“You can’t expect me to believe what you say without any proof. And even if I did, what can I do about it? I’m just a doctor. I’m just a person who’s tried to give my patients an easier death. I served in the war, after all. Whoever saved you probably tried to give you a less agonising death, too, didn’t he?”
I remain silent. Deep inside, both of us know we’re right.
“Now then, let’s see the wounds on your back. Take off your shirt.” He finally says.
After examining them, the doctor gently looks at the scars on my face and says, “Well, everything is healing as it should. You should be completely healed by the end of this week. Try not to move out of your house too much. It would seem unfit for a former prisoner of war to die from influenza, of all things.”
As I exit the room, I realise no one will believe my story. My friends already think that I am mentally shaken from my time in prison. I don’t blame them, though. The last time they saw me was two years ago in Somme when everyone was unsure of their future. Somme was a disastrous masterpiece painted by the fallacies of the British Commanders and Generals.
A tap on my shoulder snaps me out of my thoughts. I turn around, and it’s the nurse who escorted me to the doctor’s office.
The air reeks of death as I step outside the three-storey brick building I live in. I feel my mask and find it securely in place. The folded gauze was held together with tape. It used to give me a sense of safety, but that was until I had a niggling suspicion that it couldn’t stop the Killer.
Killer. That’s how I think of the disease in my head now.
I reach a shabby house with an unkempt lawn three blocks down the street. I knock on the door and wait for several minutes before the baker—an older man with kind, tired eyes opens it. He’s wearing a mask made out of cheesecloth. The inside is cold and cluttered, and in the corner of the living room lies a single dilapidated cot. The man’s daughter is on it, coughing heavily. I make my way towards her and begin by checking her temperature. She’s running a fever and shows signs of pneumonia. She’s young— in her late twenties, not much older than me.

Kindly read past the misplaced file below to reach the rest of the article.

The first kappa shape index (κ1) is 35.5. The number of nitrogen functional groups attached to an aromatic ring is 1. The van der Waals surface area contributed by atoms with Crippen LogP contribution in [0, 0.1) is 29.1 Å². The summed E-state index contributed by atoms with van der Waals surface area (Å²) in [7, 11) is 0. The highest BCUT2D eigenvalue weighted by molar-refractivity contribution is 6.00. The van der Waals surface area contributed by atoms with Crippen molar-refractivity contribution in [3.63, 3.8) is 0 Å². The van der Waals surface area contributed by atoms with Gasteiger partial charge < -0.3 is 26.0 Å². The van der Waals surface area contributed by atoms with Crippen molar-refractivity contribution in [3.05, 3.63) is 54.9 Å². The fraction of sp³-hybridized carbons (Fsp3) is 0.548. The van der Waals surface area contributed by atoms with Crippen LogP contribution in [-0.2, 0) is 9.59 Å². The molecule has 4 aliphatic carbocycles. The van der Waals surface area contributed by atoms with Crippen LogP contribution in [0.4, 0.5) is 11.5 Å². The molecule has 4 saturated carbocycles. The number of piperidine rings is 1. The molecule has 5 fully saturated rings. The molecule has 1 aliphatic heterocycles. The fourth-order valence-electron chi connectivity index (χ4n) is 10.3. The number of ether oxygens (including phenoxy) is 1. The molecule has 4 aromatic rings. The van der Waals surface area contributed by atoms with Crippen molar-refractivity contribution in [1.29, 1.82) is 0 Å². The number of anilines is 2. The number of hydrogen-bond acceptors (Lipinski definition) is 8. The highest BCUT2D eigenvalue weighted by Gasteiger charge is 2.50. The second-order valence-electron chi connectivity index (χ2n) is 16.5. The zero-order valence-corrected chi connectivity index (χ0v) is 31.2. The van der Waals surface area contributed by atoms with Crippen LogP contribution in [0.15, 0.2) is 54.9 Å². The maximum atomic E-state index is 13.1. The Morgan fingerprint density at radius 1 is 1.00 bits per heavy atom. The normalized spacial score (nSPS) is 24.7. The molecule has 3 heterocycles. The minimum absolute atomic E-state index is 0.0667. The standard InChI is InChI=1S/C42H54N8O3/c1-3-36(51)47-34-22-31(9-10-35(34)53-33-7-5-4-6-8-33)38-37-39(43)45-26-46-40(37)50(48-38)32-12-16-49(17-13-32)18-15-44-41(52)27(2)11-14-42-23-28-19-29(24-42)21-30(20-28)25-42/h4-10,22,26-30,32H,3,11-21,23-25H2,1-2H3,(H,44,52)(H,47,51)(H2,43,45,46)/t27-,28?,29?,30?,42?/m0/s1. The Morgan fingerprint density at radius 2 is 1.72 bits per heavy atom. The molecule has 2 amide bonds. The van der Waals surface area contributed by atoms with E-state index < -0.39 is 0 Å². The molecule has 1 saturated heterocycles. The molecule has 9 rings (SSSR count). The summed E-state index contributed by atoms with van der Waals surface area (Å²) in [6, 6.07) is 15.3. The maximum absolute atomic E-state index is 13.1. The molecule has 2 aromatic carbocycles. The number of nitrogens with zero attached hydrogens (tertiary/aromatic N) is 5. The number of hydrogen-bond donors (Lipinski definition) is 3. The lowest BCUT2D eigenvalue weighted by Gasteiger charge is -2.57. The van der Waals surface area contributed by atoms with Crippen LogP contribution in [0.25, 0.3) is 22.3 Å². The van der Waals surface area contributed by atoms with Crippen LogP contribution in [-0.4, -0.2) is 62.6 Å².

It never gets easier to look someone in the eye and say their loved one won’t make it, but I do it anyway. His eyes lose the little remaining light. I could stay and comfort him, but there are many more houses I need to visit because some people couldn’t find a bed at the hospital. I leave, muttering a prayer.
The lanes are strewn with gauze. I hold back a scream. People were dying by the score every day in my locality. Still, no one wanted to see it as anything other than common flu. It didn’t make sense. The flu doesn’t kill people in their prime, yet the patients who died the most were between twenty to forty years of age. My colleagues shut me down every time I brought up my suspicions—maybe they are just scared. We are running short of medical supplies and staff; the war had claimed both. I shut my eyes tight for a moment and try to breathe. “Be strong,” I remind myself.
Some hours later, I walk into the rehab centre and quickly change into a fresh uniform. I dispose of the gauze carefully and wear another one. I step out to find a man by the receptionist’s desk who has an appointment with Dr. Hill. So I lead him to the consultation room.
“The doctor will be with you shortly. Please wait inside.”
I’m ready to walk away, but the conversation between the doctor and the man stops me in my tracks. He didn’t think it was a regular flu. My heart races as I wait for the doctor to finish. I retrieve the man’s file as he leaves the room, disgruntled. My hands shake uncontrollably as I read its contents. He was in the Somme Offensive.
I sprint across the winding hallways and reach him just as he steps out of the premises.
“Excuse me, Sir. I need to ask you some questions.”